But as soon as night falls, she replaces her sari with a colourful salwar kameez and swaps the bucket on her arm for a row of shiny bangles, ready to take the stage. Alpina acts in a popular theatre group that regularly travels across the northern villages of Bangladesh.
“When you lose your face, you lose the whole world,” said Feroza Begum with tears in her eyes. “[People] always turn around to look. Some kids shout, some follow, some hide.” Feroza is a survivor of acid violence. But her courage and strength through her hardship is what has earned her the title of joyeeta, the Bengali word for winning woman.
People of certain five Upazilas of Bangladesh have recently started writing much more applications than usual. In last one year, they have written more than 1000 application and that too seeking information from government offices. For a regular village of Bangladesh that is an unusual phenomenon.
Utilizing a grassroots approach to development is something that BRAC does incredibly well. Given the breadth of BRAC’s reach, undertaking grassroots best practices has proven to be a cost effective way of spreading the messages BRAC desires to send its constituents worldwide. During our field trip to Rangpur, Bangladesh we were able to witness an excellent example of grassroots engagement: Popular Theater.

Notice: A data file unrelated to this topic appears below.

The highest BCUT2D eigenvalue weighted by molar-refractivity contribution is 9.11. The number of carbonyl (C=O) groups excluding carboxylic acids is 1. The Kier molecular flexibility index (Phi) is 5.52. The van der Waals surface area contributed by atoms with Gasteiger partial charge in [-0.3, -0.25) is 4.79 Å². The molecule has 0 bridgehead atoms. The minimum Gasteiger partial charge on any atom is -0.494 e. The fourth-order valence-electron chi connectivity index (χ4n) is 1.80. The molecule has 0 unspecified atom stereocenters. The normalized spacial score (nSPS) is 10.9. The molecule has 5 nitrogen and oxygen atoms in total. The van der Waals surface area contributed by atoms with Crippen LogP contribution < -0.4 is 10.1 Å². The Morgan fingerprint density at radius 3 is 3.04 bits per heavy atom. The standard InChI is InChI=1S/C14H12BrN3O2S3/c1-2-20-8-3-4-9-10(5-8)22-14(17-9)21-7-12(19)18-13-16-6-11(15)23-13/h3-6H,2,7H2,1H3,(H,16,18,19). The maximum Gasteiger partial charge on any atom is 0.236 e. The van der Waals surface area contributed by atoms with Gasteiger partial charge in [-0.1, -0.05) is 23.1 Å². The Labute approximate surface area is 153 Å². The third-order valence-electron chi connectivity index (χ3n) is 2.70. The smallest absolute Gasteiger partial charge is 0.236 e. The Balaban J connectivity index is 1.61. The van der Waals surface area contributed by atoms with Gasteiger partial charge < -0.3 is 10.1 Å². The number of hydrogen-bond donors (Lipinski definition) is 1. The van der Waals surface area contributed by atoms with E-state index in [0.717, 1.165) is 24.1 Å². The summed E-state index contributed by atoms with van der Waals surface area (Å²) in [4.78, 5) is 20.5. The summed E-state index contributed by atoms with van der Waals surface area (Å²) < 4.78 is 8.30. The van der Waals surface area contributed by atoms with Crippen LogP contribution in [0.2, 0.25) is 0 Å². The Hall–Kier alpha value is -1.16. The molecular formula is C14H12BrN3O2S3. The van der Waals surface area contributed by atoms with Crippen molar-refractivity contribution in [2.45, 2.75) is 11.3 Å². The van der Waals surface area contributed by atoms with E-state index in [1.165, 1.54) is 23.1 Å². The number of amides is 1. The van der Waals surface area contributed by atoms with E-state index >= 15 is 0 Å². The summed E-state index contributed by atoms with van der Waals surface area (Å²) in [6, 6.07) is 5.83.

Below is a post by Renee Woliver about SIT Professor Jeff Unsicker, who recently conducted assessment of BRAC's Advocacy Unit in Bangladesh. SIT Professor Jeff Unsicker recently returned from Bangladesh where he completed a Rapid External Assessment of the Advocacy Unit of BRAC – one of the world’s largest and most respected development NGOs. He also facilitated a four-day training on advocacy for 20 staff in the unit and several other BRAC programs. Jeff teaches policy analysis and advocacy courses at SIT. Read his complete bio.